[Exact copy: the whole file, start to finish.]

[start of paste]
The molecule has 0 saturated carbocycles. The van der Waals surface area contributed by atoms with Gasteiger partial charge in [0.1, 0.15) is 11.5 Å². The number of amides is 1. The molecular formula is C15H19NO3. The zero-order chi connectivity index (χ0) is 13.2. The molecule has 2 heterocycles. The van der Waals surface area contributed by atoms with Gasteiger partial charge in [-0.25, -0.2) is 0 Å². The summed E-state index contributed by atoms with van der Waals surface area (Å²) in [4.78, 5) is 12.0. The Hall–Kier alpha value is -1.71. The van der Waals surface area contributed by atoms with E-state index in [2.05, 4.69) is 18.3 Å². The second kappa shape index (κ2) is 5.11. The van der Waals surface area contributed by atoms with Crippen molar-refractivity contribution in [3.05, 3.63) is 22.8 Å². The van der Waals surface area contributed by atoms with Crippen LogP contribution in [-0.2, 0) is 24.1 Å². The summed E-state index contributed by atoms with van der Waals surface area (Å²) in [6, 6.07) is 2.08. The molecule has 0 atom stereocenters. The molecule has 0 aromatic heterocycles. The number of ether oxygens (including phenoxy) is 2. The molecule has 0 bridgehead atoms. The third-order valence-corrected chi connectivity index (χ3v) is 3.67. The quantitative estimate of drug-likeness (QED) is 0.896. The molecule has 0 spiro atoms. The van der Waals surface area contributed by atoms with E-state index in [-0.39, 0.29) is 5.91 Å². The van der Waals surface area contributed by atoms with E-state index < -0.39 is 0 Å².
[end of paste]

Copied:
The molecule has 0 saturated carbocycles. The van der Waals surface area contributed by atoms with Gasteiger partial charge in [0.1, 0.15) is 11.5 Å². The number of amides is 1. The molecular formula is C15H19NO3. The zero-order chi connectivity index (χ0) is 13.2. The molecule has 2 heterocycles. The van der Waals surface area contributed by atoms with Gasteiger partial charge in [-0.25, -0.2) is 0 Å². The summed E-state index contributed by atoms with van der Waals surface area (Å²) in [4.78, 5) is 12.0. The Hall–Kier alpha value is -1.71. The van der Waals surface area contributed by atoms with E-state index in [2.05, 4.69) is 18.3 Å². The second kappa shape index (κ2) is 5.11. The van der Waals surface area contributed by atoms with Crippen molar-refractivity contribution in [3.05, 3.63) is 22.8 Å². The van der Waals surface area contributed by atoms with Crippen LogP contribution in [-0.2, 0) is 24.1 Å². The summed E-state index contributed by atoms with van der Waals surface area (Å²) in [6, 6.07) is 2.08. The molecule has 0 atom stereocenters. The molecule has 0 aromatic heterocycles. The number of ether oxygens (including phenoxy) is 2. The molecule has 0 bridgehead atoms. The third-order valence-corrected chi connectivity index (χ3v) is 3.67. The quantitative estimate of drug-likeness (QED) is 0.896. The molecule has 0 spiro atoms. The van der Waals surface area contributed by atoms with E-state index in [-0.39, 0.29) is 5.91 Å². The van der Waals surface area contributed by atoms with E-state index < -0.39 is 0 Å².